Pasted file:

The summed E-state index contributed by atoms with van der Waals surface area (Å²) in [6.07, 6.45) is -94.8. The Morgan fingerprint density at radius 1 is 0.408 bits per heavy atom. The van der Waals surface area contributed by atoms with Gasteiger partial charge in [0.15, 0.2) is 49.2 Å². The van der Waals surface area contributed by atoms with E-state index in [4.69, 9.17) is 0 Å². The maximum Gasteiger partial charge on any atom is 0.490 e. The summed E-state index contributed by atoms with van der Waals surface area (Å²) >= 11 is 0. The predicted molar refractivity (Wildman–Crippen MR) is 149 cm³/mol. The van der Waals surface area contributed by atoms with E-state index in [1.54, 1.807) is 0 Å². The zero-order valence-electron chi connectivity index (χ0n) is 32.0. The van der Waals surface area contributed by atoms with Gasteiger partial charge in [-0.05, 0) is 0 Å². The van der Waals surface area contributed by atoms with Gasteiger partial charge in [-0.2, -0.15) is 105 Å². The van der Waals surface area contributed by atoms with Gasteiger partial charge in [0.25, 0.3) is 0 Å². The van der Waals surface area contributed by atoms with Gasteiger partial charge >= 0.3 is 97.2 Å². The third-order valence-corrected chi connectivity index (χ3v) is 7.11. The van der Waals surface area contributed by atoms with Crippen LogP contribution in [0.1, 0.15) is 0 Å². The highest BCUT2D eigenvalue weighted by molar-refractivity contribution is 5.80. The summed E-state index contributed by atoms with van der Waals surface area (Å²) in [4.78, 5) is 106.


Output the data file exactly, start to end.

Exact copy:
The summed E-state index contributed by atoms with van der Waals surface area (Å²) in [6.07, 6.45) is -94.8. The Morgan fingerprint density at radius 1 is 0.408 bits per heavy atom. The van der Waals surface area contributed by atoms with Gasteiger partial charge in [0.15, 0.2) is 49.2 Å². The van der Waals surface area contributed by atoms with E-state index in [4.69, 9.17) is 0 Å². The maximum Gasteiger partial charge on any atom is 0.490 e. The summed E-state index contributed by atoms with van der Waals surface area (Å²) >= 11 is 0. The predicted molar refractivity (Wildman–Crippen MR) is 149 cm³/mol. The van der Waals surface area contributed by atoms with E-state index in [1.54, 1.807) is 0 Å². The zero-order valence-electron chi connectivity index (χ0n) is 32.0. The van der Waals surface area contributed by atoms with Gasteiger partial charge in [-0.05, 0) is 0 Å². The van der Waals surface area contributed by atoms with Gasteiger partial charge in [-0.2, -0.15) is 105 Å². The van der Waals surface area contributed by atoms with Gasteiger partial charge in [0.25, 0.3) is 0 Å². The van der Waals surface area contributed by atoms with Gasteiger partial charge >= 0.3 is 97.2 Å². The third-order valence-corrected chi connectivity index (χ3v) is 7.11. The van der Waals surface area contributed by atoms with Crippen LogP contribution in [0.1, 0.15) is 0 Å². The highest BCUT2D eigenvalue weighted by molar-refractivity contribution is 5.80. The summed E-state index contributed by atoms with van der Waals surface area (Å²) in [4.78, 5) is 106.